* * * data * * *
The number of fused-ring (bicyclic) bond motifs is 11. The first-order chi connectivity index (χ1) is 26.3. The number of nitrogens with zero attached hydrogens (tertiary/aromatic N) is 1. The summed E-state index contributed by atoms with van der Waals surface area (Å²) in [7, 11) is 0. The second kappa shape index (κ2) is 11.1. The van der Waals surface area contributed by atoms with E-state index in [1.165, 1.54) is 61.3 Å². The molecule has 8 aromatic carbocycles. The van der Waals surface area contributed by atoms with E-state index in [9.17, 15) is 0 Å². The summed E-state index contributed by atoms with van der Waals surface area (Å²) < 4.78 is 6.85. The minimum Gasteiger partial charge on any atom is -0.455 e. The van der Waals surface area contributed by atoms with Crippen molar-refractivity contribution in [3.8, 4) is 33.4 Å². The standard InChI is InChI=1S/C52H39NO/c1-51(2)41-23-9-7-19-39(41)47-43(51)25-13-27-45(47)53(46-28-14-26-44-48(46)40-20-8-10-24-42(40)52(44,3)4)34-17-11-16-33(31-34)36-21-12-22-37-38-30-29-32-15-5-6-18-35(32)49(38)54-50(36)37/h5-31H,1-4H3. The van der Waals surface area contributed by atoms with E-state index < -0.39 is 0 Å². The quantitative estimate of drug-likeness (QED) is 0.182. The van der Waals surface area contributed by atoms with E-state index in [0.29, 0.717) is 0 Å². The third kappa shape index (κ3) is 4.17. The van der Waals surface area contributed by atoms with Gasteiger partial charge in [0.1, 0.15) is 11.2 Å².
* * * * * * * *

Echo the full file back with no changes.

The number of fused-ring (bicyclic) bond motifs is 11. The first-order chi connectivity index (χ1) is 26.3. The number of nitrogens with zero attached hydrogens (tertiary/aromatic N) is 1. The summed E-state index contributed by atoms with van der Waals surface area (Å²) in [7, 11) is 0. The second kappa shape index (κ2) is 11.1. The van der Waals surface area contributed by atoms with E-state index in [1.165, 1.54) is 61.3 Å². The molecule has 8 aromatic carbocycles. The van der Waals surface area contributed by atoms with E-state index in [9.17, 15) is 0 Å². The summed E-state index contributed by atoms with van der Waals surface area (Å²) < 4.78 is 6.85. The minimum Gasteiger partial charge on any atom is -0.455 e. The van der Waals surface area contributed by atoms with Crippen molar-refractivity contribution in [3.8, 4) is 33.4 Å². The standard InChI is InChI=1S/C52H39NO/c1-51(2)41-23-9-7-19-39(41)47-43(51)25-13-27-45(47)53(46-28-14-26-44-48(46)40-20-8-10-24-42(40)52(44,3)4)34-17-11-16-33(31-34)36-21-12-22-37-38-30-29-32-15-5-6-18-35(32)49(38)54-50(36)37/h5-31H,1-4H3. The van der Waals surface area contributed by atoms with E-state index < -0.39 is 0 Å². The quantitative estimate of drug-likeness (QED) is 0.182. The van der Waals surface area contributed by atoms with E-state index in [0.29, 0.717) is 0 Å². The third kappa shape index (κ3) is 4.17. The van der Waals surface area contributed by atoms with Gasteiger partial charge in [0.1, 0.15) is 11.2 Å².